It was a four way stop dilemma
We all arrived the same time
I yielded to the man to the right of me
And he yielded it right back to mine
Well, the yield went around and around and around
Till Pamela finally tried
Just then the man in the light blue sedan
Hit Pamela’s passenger side


I could go on and on. Prine wrote and performed over 20 record albums and 100s of songs. But that’s it. Game over. We won’t get to hear any more, any new, John Prine lyrics. His threescore and ten (plus a little bit) has come and gone. And we’re definitely the lesser for it.

A lost month

Well, it’s been a month since we started hunkering down because of C19. A month! We were about a week ahead of most people in our area. Call me conservative (for the first time ever).

A month feels like a long time, but I just read about a WWII survivor who sheltered in hiding for two years, alone. So we’re not exactly setting human endurance records here. With that perspective set, it still feels significant. This is the longest I’ve stayed away from work or social contacts in my life. No golf, no happy hours, no dinner parties, no cookouts. And there’s likely another solid 6-8 weeks coming.

But in truth, we have nothing to complain about. We have everything we need, and most of all, we have our health and each other.

I’ve read quite a bit about folks gaining weight while shut in. I certainly get that, as I’m fighting off the snack impulse morning, noon and night. I’ve never been a snack person, but right now if it’s in the house I’m going to consume it. Some are calling their in-progress weight gain the “COVID 19” or the “2020 virus 20”, as opposed to the freshman 15. I certainly hope it’s not a +19 after all this.

I keep trying to be productive during our isolation, and I’m having moderate success. I made great progress on my novel for a couple of weeks, but lately I’ve had to shift over to some proposal work for one of my companies. I needed to set the book aside anyway; I was stuck. When I get back to it I hope my subconscious will have solved all those roadblocking problems. We’ll see.

Somewhat less productively, I have watched a shit-ton of movies this month, mostly in the middle of the night. I’m sleeping poorly but catching up on films. Probably not wise, but I don’t have much control over my insomnia lately.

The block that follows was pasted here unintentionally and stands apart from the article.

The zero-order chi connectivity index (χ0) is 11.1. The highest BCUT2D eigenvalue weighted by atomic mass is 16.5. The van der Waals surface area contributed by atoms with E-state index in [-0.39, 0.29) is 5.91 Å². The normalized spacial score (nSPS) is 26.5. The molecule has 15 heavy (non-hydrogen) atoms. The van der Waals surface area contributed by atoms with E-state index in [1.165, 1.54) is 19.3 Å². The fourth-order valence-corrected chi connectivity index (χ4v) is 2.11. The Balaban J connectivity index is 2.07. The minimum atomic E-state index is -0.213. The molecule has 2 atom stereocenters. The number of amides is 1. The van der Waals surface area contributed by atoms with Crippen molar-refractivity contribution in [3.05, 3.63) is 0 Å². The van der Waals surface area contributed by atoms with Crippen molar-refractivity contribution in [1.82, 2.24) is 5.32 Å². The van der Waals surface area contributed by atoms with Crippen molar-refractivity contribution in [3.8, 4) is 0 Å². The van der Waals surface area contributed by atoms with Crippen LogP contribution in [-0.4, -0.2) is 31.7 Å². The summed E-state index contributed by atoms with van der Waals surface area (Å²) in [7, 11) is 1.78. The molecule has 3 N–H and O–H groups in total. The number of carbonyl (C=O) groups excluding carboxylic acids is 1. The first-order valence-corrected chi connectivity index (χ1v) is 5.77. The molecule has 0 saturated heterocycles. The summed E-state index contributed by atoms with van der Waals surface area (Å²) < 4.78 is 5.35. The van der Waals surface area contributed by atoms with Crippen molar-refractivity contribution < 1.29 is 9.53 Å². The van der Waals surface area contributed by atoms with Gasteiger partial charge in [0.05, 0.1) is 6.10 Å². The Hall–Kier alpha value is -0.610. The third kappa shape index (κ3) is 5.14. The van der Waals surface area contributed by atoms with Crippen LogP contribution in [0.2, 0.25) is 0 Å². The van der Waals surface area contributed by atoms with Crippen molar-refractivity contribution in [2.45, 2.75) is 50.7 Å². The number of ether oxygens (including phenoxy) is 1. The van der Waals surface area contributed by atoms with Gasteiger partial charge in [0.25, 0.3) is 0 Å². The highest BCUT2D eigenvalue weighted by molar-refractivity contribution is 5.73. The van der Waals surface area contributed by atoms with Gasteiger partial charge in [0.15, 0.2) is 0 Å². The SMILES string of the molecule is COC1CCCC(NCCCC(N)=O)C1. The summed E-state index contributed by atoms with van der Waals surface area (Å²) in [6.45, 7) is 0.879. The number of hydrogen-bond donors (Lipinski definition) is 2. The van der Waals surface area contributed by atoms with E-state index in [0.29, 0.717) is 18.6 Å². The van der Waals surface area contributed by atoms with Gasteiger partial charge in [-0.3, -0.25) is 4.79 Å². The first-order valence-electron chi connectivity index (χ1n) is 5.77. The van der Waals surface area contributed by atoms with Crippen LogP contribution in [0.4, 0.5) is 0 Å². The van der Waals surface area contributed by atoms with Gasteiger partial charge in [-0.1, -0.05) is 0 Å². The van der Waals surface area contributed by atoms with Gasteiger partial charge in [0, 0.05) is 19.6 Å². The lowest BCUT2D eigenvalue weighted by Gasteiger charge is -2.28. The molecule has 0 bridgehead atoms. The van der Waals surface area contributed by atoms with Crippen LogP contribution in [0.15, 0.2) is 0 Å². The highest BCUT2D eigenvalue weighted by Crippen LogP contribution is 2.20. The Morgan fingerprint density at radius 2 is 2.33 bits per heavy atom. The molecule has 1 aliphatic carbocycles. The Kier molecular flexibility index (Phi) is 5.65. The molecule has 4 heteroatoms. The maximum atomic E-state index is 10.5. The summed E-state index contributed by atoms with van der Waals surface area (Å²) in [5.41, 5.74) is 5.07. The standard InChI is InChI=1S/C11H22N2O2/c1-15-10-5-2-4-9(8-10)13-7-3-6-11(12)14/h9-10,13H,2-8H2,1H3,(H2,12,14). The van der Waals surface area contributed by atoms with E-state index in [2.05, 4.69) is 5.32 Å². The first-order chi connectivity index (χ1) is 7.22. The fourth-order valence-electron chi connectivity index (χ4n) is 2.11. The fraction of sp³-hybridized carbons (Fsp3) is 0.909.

So has it really been a lost month, as the post title declares? I guess what’s “lost” is normalcy. All those things, trivial or crucial, that we used to do when we had choices about going out into the world. Ask me again in another month if it makes sense to go back to that old, pre-COVID normal. We’ll see…


New insights on C19 and the future

I don’t need to restate the ever-growing C19 statistics – they’re bad worldwide and especially bad in the US. But here are a couple of good information resources for those wanting to think about what’s really coming during 2020.

A podcast with Michael Osterholm, Ph.D.: COVID-19—Lessons learned, challenges ahead, and reasons for optimism and concern.

And, a new state by state projection of C19 peak infections and deaths from The Institute for Health Metrics and Evaluation (IHME), an independent population health research center at UW Medicine, part of the University of Washington.

Some insights I got from the podcast and the website:

  • Many of the basic drugs and reagents needed for fundamental hospital and ER operations come from the Lombardy region of Italy and from China. The two worst-hit places in the world. Go figure. This has the potential to make ALL (not just C19 cases) hospital treatments worldwide difficult in upcoming months.
  • Obesity appears to be a big correlative risk factor for those infected with C19. So…time to get serious about losing some weight.
  • PPE for health care workers, particularly N95 masks, are a huge problem. We just can’t produce enough to get past our probable infection peaks in 2020.
  • The danger of C19 isn’t going to end on May 1. Or June 1. This risk will be with us in the US for at least the rest of the year. And we can’t stay cooped up that long. So…what do we do?

Net, today is one of those days in which my worldview and outlook get adjusted. Like everyone else, I want things to get back to normal soon and thought that mid-May we had a good chance of that. Now…not so much.

Thanks to my brave, on-the-front-lines ER doc cousin Donnie and my great friend Gary Austin for these info resources. It’s good to have rational, smart people in your circle of friends.

Still trending up

The C19 statistics today are grim. Over 900K confirmed infections worldwide (the actual total is likely 2-5x that). Over 25K new confirmed cases in the US in the last 24 hours. And over 1000 people died of C19 in the US over the last 24 hours, crossing another sad milestone.

And the worldwide mortality rate keeps climbing and is now at 5%. I can’t quite figure that one out, but it can’t be good news.

Even with all that, things continue to be OK here in Dullsville (Fallbrook), CA. I guess dull isn’t so bad.

Featured picture above is from one of our Cabo trips. Ready to return there when circumstances allow.